From Iceland — Iceland's National Church Declining; Catholic Church, Ásatrú And Unaffiliated Rising

Iceland’s National Church Declining; Catholic Church, Ásatrú And Unaffiliated Rising

Published February 7, 2019

Andie Sophia Fontaine
Photo by
Helgi Halldórsson

The latest data from the National Registry shows some interesting trends over the past two months regarding how Icelanders are registered in which religious organisations—or not.

According to the data, which was gathered from December 1 of last year to February 1, the National Church took the greatest losses. The total number of registered Icelanders in the church declined by 139 people, and now stands at 232,533 in total.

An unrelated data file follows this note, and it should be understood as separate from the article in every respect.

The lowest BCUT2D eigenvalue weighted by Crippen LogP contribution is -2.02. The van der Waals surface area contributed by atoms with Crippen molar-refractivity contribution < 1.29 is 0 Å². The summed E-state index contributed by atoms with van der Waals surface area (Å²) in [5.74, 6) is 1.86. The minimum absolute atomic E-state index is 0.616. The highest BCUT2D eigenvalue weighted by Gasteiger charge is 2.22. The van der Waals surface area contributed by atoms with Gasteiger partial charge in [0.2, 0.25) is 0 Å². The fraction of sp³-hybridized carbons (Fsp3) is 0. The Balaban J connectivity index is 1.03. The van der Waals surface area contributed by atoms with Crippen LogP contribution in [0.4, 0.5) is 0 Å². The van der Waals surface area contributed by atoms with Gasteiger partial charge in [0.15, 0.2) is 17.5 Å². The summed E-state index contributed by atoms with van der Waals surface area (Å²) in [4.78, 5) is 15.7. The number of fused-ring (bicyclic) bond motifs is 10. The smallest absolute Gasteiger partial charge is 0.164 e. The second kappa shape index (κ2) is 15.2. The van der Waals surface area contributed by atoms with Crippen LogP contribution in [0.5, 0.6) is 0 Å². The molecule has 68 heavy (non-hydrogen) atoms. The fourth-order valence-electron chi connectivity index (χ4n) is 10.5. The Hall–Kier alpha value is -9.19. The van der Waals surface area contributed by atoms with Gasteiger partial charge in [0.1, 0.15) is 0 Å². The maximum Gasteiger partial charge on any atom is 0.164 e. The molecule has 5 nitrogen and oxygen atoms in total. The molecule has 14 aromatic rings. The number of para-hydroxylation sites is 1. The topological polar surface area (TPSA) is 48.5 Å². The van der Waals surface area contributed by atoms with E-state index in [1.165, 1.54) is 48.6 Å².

As Iceland’s population is currently 357,050, only slightly more than 65% of the country is registered in the National Church, and falling.

The largest percentage increase over this period of time was the Islamic Cultural Center of Iceland—18 new members registered in the organisation during these two months, taking them up to 209 members, marking an increase of 9.4%.

In terms of largest number increases, that distinction goes to those in no religion at all. Those registered in “outside of any religious organisation” increased by 219 people during these two months. This is followed by a 120-person increase in the Catholic Church; a 64-person increase in the Icelandic Ethical Humanist Association; and a 59-person increase in the Ásatrú Society, a pagan organisation that centres the Norse pantheon.

The complete data set spreadsheet can be seen here.

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